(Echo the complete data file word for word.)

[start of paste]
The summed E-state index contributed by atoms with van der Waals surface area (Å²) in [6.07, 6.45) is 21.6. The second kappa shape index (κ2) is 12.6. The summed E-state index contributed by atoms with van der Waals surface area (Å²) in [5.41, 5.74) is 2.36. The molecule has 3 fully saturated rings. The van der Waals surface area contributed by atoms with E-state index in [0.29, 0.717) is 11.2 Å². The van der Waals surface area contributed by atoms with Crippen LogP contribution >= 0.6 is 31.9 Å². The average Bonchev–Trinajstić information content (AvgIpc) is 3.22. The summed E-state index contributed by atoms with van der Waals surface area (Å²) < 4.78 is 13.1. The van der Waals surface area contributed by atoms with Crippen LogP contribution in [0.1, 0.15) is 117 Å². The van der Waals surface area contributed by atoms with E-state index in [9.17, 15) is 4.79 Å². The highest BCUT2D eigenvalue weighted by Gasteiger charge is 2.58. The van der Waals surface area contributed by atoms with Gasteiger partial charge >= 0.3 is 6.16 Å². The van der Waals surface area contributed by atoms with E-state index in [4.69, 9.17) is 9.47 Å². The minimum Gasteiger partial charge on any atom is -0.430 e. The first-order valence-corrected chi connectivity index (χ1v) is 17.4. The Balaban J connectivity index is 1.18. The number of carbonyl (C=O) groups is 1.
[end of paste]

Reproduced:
The summed E-state index contributed by atoms with van der Waals surface area (Å²) in [6.07, 6.45) is 21.6. The second kappa shape index (κ2) is 12.6. The summed E-state index contributed by atoms with van der Waals surface area (Å²) in [5.41, 5.74) is 2.36. The molecule has 3 fully saturated rings. The van der Waals surface area contributed by atoms with E-state index in [0.29, 0.717) is 11.2 Å². The van der Waals surface area contributed by atoms with Crippen LogP contribution >= 0.6 is 31.9 Å². The average Bonchev–Trinajstić information content (AvgIpc) is 3.22. The summed E-state index contributed by atoms with van der Waals surface area (Å²) < 4.78 is 13.1. The van der Waals surface area contributed by atoms with Crippen LogP contribution in [0.1, 0.15) is 117 Å². The van der Waals surface area contributed by atoms with E-state index in [9.17, 15) is 4.79 Å². The highest BCUT2D eigenvalue weighted by Gasteiger charge is 2.58. The van der Waals surface area contributed by atoms with Gasteiger partial charge >= 0.3 is 6.16 Å². The van der Waals surface area contributed by atoms with E-state index in [4.69, 9.17) is 9.47 Å². The minimum Gasteiger partial charge on any atom is -0.430 e. The first-order valence-corrected chi connectivity index (χ1v) is 17.4. The Balaban J connectivity index is 1.18. The number of carbonyl (C=O) groups is 1.